Share the post "Greatest Hits: Rockin’ the ‘Mad Minute’ with Gary Eliseo"
Over the years, many Civilian Marksmanship Program firearms purchasers have asked if the CMP would consider offering reliable, reasonably-priced and prompt maintenance, repair and upgrade of USGI-issue rifles. The CMP has responded and the answer is “YES”.
Starting October 1, 2013, the CMP Custom Shop (Anniston, AL) opens for business, providing a wide variety of repair, upgrade and custom services for a wide range of U.S. Military rifles, specifically those issued in early eras. As well as regular repairs (and troubleshooting), the CMP Custom Shop will be able to perform virtually any normal upgrading, accurizing, customizing, and refinishing for the types of rifles the CMP sells.
CMP will work on the M1 Garand, M1 Carbine, 1903 and 1903A3 Springfield, the 1917 Enfield and the Krag. Other rifles like the Remington 40X, Mossberg 44, and H&R Model 12 can also be serviced. CMP will NOT work on shotguns, pistols, revolvers, M14/M1A, AR15-style rifles or other commercially-produced modern rifles. For a list of services (with prices) visit the CMP Custom Shop webpage.
NOTE: Before you can send a rifle to the CMP Custom Shop you must be a customer on file in the CMP system. Customers must meet the same eligibility requirements as for CMP rifle purchases. Once qualified, you can purchase a rifle from the CMP and have the CMP Custom Shop make modifications to it prior to shipping.
CMP Custom Shop Can Work on USGI Rifles Purchased from Other Sources
The CMP Custom Shop can work on rifles that may have been purchased elsewhere as long as they were made by a USGI contractor. Some examples include: Springfield Armory (not Springfield Inc.), Harrington & Richardson, Winchester, International Harvester, Remington, Rock Island, Eddystone, Inland, Underwood, Rock-Ola, Quality Hardware, National Postal meter, Standard Products, IBM, Irwin-Pederson and Saginaw. NOTE: There are many NON-USGI copies of the M1 Garand, 1903 Springfield and especially the M1 Carbine that CMP will be unable to work on.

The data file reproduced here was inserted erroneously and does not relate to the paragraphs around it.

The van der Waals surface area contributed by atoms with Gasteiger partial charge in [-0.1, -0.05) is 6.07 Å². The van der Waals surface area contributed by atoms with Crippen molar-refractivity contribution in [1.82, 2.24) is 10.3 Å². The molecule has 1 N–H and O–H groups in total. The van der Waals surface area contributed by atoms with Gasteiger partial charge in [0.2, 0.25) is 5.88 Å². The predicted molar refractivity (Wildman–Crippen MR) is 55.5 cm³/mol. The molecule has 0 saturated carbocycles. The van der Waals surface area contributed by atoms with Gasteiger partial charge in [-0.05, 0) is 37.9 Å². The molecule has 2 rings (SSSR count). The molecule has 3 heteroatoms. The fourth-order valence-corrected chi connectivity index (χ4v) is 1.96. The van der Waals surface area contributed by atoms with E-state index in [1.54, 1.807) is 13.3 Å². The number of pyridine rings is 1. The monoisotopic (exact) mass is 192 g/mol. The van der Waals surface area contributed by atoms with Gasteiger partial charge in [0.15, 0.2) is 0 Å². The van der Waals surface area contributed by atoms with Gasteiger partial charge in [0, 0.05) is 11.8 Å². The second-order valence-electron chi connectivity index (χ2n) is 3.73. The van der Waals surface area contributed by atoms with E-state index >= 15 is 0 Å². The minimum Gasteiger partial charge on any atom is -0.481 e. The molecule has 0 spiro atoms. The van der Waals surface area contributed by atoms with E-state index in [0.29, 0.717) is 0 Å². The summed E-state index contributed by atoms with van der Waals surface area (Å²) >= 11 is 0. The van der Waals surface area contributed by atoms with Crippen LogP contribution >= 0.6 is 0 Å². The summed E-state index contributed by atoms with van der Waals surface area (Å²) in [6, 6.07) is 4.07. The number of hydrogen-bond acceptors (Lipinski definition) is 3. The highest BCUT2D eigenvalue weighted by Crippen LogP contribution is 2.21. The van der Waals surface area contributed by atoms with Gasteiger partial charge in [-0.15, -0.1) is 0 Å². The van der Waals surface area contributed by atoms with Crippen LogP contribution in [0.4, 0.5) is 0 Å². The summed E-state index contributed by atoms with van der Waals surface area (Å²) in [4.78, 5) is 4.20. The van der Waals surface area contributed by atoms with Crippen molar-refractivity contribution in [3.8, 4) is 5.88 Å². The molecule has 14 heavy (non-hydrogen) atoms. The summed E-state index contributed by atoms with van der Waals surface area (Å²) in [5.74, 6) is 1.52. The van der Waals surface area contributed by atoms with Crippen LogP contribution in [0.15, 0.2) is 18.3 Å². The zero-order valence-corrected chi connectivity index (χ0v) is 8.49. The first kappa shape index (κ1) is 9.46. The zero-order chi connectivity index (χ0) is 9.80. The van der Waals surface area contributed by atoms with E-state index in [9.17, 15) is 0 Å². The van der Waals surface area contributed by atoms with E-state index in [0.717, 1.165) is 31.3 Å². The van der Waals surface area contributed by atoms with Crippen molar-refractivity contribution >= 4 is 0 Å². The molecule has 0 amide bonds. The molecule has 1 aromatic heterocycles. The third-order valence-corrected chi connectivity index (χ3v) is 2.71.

For more information, call (256) 835-8455, x1113, or send email to customshop [at] thecmp.org. Shipping and Correspondence address for the CMP Custom Shop is:
The latest issue of Target Shooter online magazine has been released and you should definitely check it out. The December issue of Target Shooter is really good — maybe the best yet. READ it here: www.Targetshooter.co.uk.
This month you’ll find an outstanding article by Vince Bottomley, “Building a Rifle for F/TR Class”. Whether you’re shooting F-TR now, or have an F-TR rifle in the works, this story is a “must-read” that will help you choose the right equipment and wring the best performance from it.
The six-page “Hand-loading for the .308 Winchester (Part 2)”, by Laurie Holland, is a fact-filled article that all .308 shooters shoot read and archive. Holland carefully measured various brands of .308 brass, recording weights and neck thickness (see chart below). Even if you are an experienced .308 reloader we guarantee you’ll learn something new from this article.
The December Target Shooter is chock full of other content covering a wide array of shooting disciplines — from Air Pistols to Black Powder Cartridge Rifles. There’s even something for collectors of historic military arms — Nigel Greenaway’s guide to the Enfield No.4 (T) sniper rifle. This issue also includes a 6-page holiday shopping guide featuring interesting new products as well as low-cost “stocking stuffers”. You can read Target Shooter online via a browser plug-in, and print pages you want to save. In addition, you can now downline the entire month’s content as a handy .pdf file for off-line reading.
Share the post "December Issue of Target Shooter UK Now Online"